Washington Post reports that while the few surviving communist nations in the world have become autocratic, Kerala tells a different story of comrades who believe in electoral politics, Indian identity, individual freedom and enterprise
The southern Indian state of Kerala, which drew world’s attention in the 1950s by voting a communist government to power soon after its formation, is one of the few places on earth where a communist can still dream, a Washington Post report says. This may cheer up thousands of comrades in Kerala. While the few surviving communist states in the world have become autocratic, in Kerala, comrades are following the democratic path by embracing electoral politics, the report says. Communist governments in Kerala spend heavily on public education and health and the state leads others in literacy and health care. Although it may seem a paradox, the party of Marx also encourages youth from Kerala to go abroad, especially to capitalist Arabian Gulf, to make a fortune. These migrants are remaking Kerala’s culture, according to the report. While remittances from overseas workers have transformed Kerala’s landscape, the current communist government is making efforts to generate high-paying local jobs by planning new highways, bridges and industrial parks, the report adds.
Commenting on the Post report, a retired history teacher E. Bhargavi said while communism always acted as a leveller, the great leaps Kerala made in education and health care were mainly because of Christian missionaries who built churches and hospitals across the state before and after India’s independence.
“Kerala provided a fertile ground for communism to grow. Communism is pro-people and upholds certain values. But giving undue credit to one party means ignoring history,” Bhargavi said. She cited Indian President Ram Nath Kovind’s first visit to Kerala after taking office. Addressing a gathering, he had praised the state for its culture and communal harmony. The Left Democratic Front (LDF) government immediately used Kovind’s comments to counter BJP who were blaming it for rise in political killings and jihadi terror in the state.
In his speech, Kovind was only referring to the contributions made by Hindu philosophers like Adi Shankara and social reformers like Sri Narayana Guru who were born in Kerala. Nowhere in his speech did he mention LDF government’s role in maintaining communal harmony, Bhargavi said.
But the Post report rightly said the government is pragmatic and honest when it comes to the welfare of Keralites working in the Gulf. It knows the state’s economy will be affected if the remittances from Gulf stop as Kerala is industrially backward to generate jobs. During his visit to UAE last year, incumbent Kerala Chief Minister Pinarayi Vijayan met with a large number of Indian workers at the Al Quoz labour camp in Dubai to get first-hand account about their problems. When Arab nations cut their ties with Qatar this year, Vijayan urged the federal government to ensure the safety of 700,000 Indians living there. Recently, Vijayan rolled out the red carpet for Sharjah’s Sheikh Dr Sultan bin Muhammad Al Qasimi to get funds for his dream project Nava Keralam (New Kerala). Sharjah has shown interest in investing in education and health sectors. The chief minister may now turn to other Gulf countries for funds.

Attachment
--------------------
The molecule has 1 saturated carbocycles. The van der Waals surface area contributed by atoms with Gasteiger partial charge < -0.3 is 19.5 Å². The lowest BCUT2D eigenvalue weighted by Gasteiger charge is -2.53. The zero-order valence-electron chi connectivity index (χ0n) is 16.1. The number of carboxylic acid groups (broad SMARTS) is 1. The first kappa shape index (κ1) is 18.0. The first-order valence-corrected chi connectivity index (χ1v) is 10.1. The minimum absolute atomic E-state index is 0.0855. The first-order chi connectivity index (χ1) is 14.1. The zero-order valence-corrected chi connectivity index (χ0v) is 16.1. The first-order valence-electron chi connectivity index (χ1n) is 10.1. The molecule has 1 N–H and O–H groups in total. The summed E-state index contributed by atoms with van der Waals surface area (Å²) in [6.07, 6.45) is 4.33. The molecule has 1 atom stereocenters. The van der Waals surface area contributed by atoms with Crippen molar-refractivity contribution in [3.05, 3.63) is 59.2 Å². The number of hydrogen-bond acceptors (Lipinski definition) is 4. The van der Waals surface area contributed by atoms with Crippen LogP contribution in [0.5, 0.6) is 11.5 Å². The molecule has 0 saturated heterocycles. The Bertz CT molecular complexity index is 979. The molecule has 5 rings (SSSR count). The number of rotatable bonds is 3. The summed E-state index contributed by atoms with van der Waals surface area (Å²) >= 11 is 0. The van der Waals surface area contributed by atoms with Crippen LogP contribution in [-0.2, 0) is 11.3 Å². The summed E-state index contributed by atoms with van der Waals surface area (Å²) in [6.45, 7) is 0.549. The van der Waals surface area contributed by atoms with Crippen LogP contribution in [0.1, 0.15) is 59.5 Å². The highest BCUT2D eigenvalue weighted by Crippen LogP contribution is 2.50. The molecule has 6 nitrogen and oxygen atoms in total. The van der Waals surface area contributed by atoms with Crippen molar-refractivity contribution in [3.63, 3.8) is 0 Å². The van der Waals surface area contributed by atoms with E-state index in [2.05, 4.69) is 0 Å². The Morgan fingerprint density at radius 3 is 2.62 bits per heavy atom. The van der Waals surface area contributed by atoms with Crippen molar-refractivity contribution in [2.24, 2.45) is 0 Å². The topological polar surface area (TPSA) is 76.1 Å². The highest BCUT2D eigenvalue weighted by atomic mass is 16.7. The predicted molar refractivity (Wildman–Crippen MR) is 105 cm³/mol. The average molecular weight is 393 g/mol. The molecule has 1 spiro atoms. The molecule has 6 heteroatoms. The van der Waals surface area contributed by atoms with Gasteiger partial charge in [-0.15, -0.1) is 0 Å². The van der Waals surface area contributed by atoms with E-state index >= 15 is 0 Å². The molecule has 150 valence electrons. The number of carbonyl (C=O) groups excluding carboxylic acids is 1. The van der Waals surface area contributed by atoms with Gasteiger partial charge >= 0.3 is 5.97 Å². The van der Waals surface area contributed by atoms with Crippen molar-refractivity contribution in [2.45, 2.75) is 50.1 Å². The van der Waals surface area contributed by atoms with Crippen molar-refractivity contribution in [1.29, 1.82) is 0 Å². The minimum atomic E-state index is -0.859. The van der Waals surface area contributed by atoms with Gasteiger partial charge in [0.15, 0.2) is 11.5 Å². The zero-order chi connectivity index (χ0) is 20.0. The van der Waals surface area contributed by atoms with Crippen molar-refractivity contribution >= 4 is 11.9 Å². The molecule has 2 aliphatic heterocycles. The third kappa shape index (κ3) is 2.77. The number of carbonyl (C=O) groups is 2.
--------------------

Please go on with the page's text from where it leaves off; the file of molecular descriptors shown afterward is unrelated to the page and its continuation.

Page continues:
Kerala, the ‘mini-Gulf’
As in the case of expatriate workers, the LDF government is also concerned about the welfare of migrant workers from other states for whom Kerala has become a “mini-Gulf”. Most of these workers who come from Bengal and Bihar earn better wages there than in their respective home states. In fact, they have edged out local workers who have taken up other jobs. Government and private contractors now heavily depend on these migrant workers to get their projects completed on time. Recently, they were upset after migrant workers began to leave after rumours posted on social media warned them about attacks. The government quickly intervened and allayed their fears.
KB Ajith, a developer, says the LDF government is using thousands of migrant workers as vote bank in polls for local bodies. “Earlier, they did it with Tamils. Now they are doing it with workers from northern and eastern India. The government is offering them insurance and pension schemes if they settle down here,” Ajith said.